Trail Description, south to north: The trail begins in grassland at the Mexico border and immediately heads into 9000’ mountains. The trail climbs and descends between 3000’ to 9000’ through “sky islands” (mountains in a sea of desert) before hitting low desert in the middle of the state, near the Gila River. This area has little shade and little water. The trail then heads up to the Mogollon Rim (separating southern Arizona from Northern Arizona) and the Colorado Plateau with its ponderosa pine forests. The trail then passes through the San Francisco Peaks area near Flagstaff and then through the breathtaking Grand Canyon. Finally, the trail goes across the Kaibab Plateau, and finishes in a sandstone wilderness at the Utah border.



In 2015 the Guthook’s Guide team worked with the ATA to build its official Arizona Trail navigational guide smartphone app for iPhone and Android. As we worked through the project, we found the ATA staff and volunteers to be dedicated, hard-working and open-minded — a great combination to ensure the long-term viability and relevance of the Arizona Trail.

I spoke with Matt Nelson, the executive director of the Arizona Trail Association, this week to find out more about the Arizona Trail and what the ATA is up to. Matt has a background in natural and cultural resource management and outdoor education. He has been the executive director of the ATA for five years.

Long-distance hiking on the Arizona Trail: “It’s Harder Than You Think.”

Thru-hikers make up a tiny portion of AZT use, but their numbers are increasing. Matt estimates that about 100 people thru-hiked the trail last year. Due to extreme summertime desert heat, Northbound thru-hikers hike in March to May, while Southbound thru-hikers go from August to November.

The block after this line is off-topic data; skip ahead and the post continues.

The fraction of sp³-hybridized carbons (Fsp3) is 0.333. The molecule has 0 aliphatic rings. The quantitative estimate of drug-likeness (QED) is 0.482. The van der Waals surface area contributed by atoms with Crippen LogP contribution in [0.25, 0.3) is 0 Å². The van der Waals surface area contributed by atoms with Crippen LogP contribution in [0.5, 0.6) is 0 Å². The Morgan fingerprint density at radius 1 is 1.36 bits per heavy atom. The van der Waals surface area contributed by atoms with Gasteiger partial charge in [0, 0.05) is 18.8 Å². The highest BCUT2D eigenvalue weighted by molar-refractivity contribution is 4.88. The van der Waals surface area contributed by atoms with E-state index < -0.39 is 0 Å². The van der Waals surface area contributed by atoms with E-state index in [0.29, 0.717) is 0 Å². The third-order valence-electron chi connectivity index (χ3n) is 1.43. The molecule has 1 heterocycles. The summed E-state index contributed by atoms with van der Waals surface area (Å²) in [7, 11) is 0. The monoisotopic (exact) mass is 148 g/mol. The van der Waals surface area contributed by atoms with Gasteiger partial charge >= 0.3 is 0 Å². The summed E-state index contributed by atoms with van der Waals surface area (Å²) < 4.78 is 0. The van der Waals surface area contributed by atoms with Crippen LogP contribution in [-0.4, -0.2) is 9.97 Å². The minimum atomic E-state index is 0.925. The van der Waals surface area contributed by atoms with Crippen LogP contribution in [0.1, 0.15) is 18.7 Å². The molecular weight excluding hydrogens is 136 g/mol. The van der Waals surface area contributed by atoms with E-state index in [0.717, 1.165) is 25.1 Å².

The fact that this 800-mile trail can be hiked in two months can be misleading to those looking for a medium-length hiking adventure. In fact, Matt says that the unofficial motto of the AZT is “It’s Harder Than You Think.” Even seasoned Triple Crowners (people who have hiked the Appalachian Trail, Pacific Crest Trail and the notoriously-difficult Continental Divide Trail) report that the AZT is the most difficult trail they have ever hiked.

Why so difficult? There is extreme weather and climate variation, severe daily elevation change, few resupply opportunities, little water, and the trail can be difficult to follow in some parts.

Water availability, in particular, is a real hazard in hiking the trail. Fortunately, the ATA has been collecting water information for the past 20 years and has assembled an outstanding water data set for those who want to hike the trail. Each water source is graded by reliability and seasonality. ATA board member Fred Gaudet makes this water data publicly available.